Sound Seekers by Fateema Sayani is published weekly at OttawaMagazine.com. Read Fateema Sayani’s culture column in Ottawa Magazine and follow her on Twitter @fateemasayani
AND WHAT ARMY? HAVE A #RIPWHEELS MOMENT
The death of Neil Hope in 2007 was a late discovery for most. His death, at the age of 35 in a Hamilton rooming house, only hit the news in mid-February of this year and surprised many who grew up watching his character Derek “Wheels” Wheeler on the TV show, Degrassi Junior High.
It wasn’t much of a surprise to Johnny Nash, bass player and vocalist in Ottawa garage rock trio And What Army?
It was a grapevine thing. The ex-boyfriend of Nash’s ex-girlfriend knew someone who worked at the bar where Hope regularly got terribly drunk. They say they saw it coming. Anyone who was familiar with the show will note the terrible foreshadowing. Wheels was a tragic character on TV and off-screen: Hope was straight-up about his parents’ alcoholism and his own addictions, which he discussed in a documentary called The Dark Side.
Nash gives the situation a much lighter treatment in the song Milk & Whiskey. Parts of the song are based on the Degrassi episode where Wheels’ adoptive parents die in a car crash. Wheels can’t quite handle the emotional effects of the trauma and heads out of town to find his birth parents. It goes: “Wheels was happy when his parents died/he wasn’t sad/didn’t even cry/so he went down to Port Hope to see his dad/when he got there, his dad wasn’t glad.”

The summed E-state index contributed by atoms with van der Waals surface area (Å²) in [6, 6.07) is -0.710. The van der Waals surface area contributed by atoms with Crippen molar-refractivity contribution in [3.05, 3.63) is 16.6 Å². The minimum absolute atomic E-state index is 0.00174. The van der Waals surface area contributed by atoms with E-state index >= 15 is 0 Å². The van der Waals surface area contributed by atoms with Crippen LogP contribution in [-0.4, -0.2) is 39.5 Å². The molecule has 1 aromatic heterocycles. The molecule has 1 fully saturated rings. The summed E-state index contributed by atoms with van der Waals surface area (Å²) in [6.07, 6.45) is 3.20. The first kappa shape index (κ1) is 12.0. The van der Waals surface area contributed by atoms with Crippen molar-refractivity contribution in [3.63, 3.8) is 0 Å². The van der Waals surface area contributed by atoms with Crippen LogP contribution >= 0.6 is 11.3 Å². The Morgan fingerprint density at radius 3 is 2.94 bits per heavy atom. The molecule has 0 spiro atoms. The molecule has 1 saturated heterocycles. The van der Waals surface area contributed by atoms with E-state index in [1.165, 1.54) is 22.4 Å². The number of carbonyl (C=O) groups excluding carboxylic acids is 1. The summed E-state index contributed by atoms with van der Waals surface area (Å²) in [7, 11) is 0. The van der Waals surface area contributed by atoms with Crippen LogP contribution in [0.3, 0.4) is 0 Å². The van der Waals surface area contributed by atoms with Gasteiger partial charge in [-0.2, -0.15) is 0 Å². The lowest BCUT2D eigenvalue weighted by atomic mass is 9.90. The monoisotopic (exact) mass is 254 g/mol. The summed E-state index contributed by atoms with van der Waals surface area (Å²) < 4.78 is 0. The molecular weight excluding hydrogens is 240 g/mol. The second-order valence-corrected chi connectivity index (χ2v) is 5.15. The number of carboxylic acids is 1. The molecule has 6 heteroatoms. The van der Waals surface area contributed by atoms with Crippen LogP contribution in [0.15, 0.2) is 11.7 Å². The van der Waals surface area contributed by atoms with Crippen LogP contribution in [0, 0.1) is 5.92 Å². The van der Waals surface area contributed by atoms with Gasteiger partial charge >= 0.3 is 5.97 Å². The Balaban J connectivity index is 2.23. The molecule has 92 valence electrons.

“You start to get an idea of why I didn’t write a lot of the songs in the other bands I was in,” Nash, ex of King Kung and Bitchin’ Camaros, deadpans.
The And What Army? lyrics are bonehead simple. The excess comes in the effects and layering by Ryan Hiller (guitar, vocals, ex of Crank, The Emily Valentine) and the speedy fills by drummer Kevin Earle (ex of Design of Cities, Rockets Fall). Degrassi aside, that’s where the trio shows its love for the 1990s: in grunge-ode rock.
And What Army? opens for Right By Midnight, Gentlemen Husbands, and The Reason. Thursday, March 15 at Maverick’s, 221 Rideau St., 9 p.m., $15.
SAFE BET FOR A LAUGH
Paul Spence — aka Deaner — is one of two dudes who are the central protagonists in the movie FUBAR. Their characters are a blend of Bill and Ted and Bob and Doug, with some Trailer Park Boys and Cheech and Chong thrown in there — all to say, it’s a shtick you’ve seen before. If you’re not tired of the act, you can see Deaner offering a play-by-play during a screening of FUBAR 2 (subtitled, “Balls to the Wall”), along with live performances by Night Seeker (Deaner plays in this band too!), Hell Bros, and the Ottawa band that is reviving hair metal — Rainbow Pony Power. Ritual Nightclub, 137 Besserer St., Saturday, March 17. 8:30 p.m., $15 adv.
- Like the grizzle of Tom Waits? Then check out Ottawa boy Andre Bluteau. He’ll wheeze through a set of wonders Wednesday, March 21, at the Raw Sugar Café, opening for Benjamin Francis Leftwich. 692 Somerset St. W., all ages, 8 p.m. $10.
- DJ Picks on Friday: Head to TimeKode at the Eri Café to hear classics and next wave from Zattar, Eric Roberts, Memetic and VJ Daisy, 953 Somerset St. W., 11 p.m., $5, or stroll over to Babylon for Mind Games with Sir Ett, Gregular and guest performers Silkken Laumann. 317 Bank St., 11 p.m., $5.
- On Tuesday, March 20, Ottawa dance band Fevers opens for Minus the Tiger at the Mercury Lounge, 56 Byward Market. 8 p.m. $10.